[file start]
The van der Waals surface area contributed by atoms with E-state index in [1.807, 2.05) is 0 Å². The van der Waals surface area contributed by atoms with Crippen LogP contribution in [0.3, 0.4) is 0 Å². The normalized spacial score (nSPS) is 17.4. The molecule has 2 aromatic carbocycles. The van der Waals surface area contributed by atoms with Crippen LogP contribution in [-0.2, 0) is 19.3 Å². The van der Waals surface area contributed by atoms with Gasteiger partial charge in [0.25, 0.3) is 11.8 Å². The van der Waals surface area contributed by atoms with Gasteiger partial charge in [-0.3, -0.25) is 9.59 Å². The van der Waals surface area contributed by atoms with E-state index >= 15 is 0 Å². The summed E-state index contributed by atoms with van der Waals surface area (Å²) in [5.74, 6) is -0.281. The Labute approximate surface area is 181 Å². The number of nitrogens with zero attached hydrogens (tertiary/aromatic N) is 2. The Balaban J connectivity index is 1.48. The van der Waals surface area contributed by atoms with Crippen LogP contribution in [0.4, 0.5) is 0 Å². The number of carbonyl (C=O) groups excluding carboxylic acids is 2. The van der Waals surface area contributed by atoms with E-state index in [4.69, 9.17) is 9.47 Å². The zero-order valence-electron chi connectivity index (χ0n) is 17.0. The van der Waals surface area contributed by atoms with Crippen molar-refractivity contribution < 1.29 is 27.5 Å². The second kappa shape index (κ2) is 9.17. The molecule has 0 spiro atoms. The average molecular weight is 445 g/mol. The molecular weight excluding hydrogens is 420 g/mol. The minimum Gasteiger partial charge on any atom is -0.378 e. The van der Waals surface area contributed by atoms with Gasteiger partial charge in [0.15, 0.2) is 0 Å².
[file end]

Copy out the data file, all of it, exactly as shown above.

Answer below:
The van der Waals surface area contributed by atoms with E-state index in [1.807, 2.05) is 0 Å². The van der Waals surface area contributed by atoms with Crippen LogP contribution in [0.3, 0.4) is 0 Å². The normalized spacial score (nSPS) is 17.4. The molecule has 2 aromatic carbocycles. The van der Waals surface area contributed by atoms with Crippen LogP contribution in [-0.2, 0) is 19.3 Å². The van der Waals surface area contributed by atoms with Gasteiger partial charge in [0.25, 0.3) is 11.8 Å². The van der Waals surface area contributed by atoms with Gasteiger partial charge in [-0.3, -0.25) is 9.59 Å². The van der Waals surface area contributed by atoms with E-state index >= 15 is 0 Å². The summed E-state index contributed by atoms with van der Waals surface area (Å²) in [5.74, 6) is -0.281. The Labute approximate surface area is 181 Å². The number of nitrogens with zero attached hydrogens (tertiary/aromatic N) is 2. The Balaban J connectivity index is 1.48. The van der Waals surface area contributed by atoms with Crippen LogP contribution in [0.4, 0.5) is 0 Å². The number of carbonyl (C=O) groups excluding carboxylic acids is 2. The van der Waals surface area contributed by atoms with E-state index in [4.69, 9.17) is 9.47 Å². The zero-order valence-electron chi connectivity index (χ0n) is 17.0. The van der Waals surface area contributed by atoms with Crippen molar-refractivity contribution < 1.29 is 27.5 Å². The second kappa shape index (κ2) is 9.17. The molecule has 0 spiro atoms. The average molecular weight is 445 g/mol. The molecular weight excluding hydrogens is 420 g/mol. The minimum Gasteiger partial charge on any atom is -0.378 e. The van der Waals surface area contributed by atoms with Gasteiger partial charge in [0.15, 0.2) is 0 Å².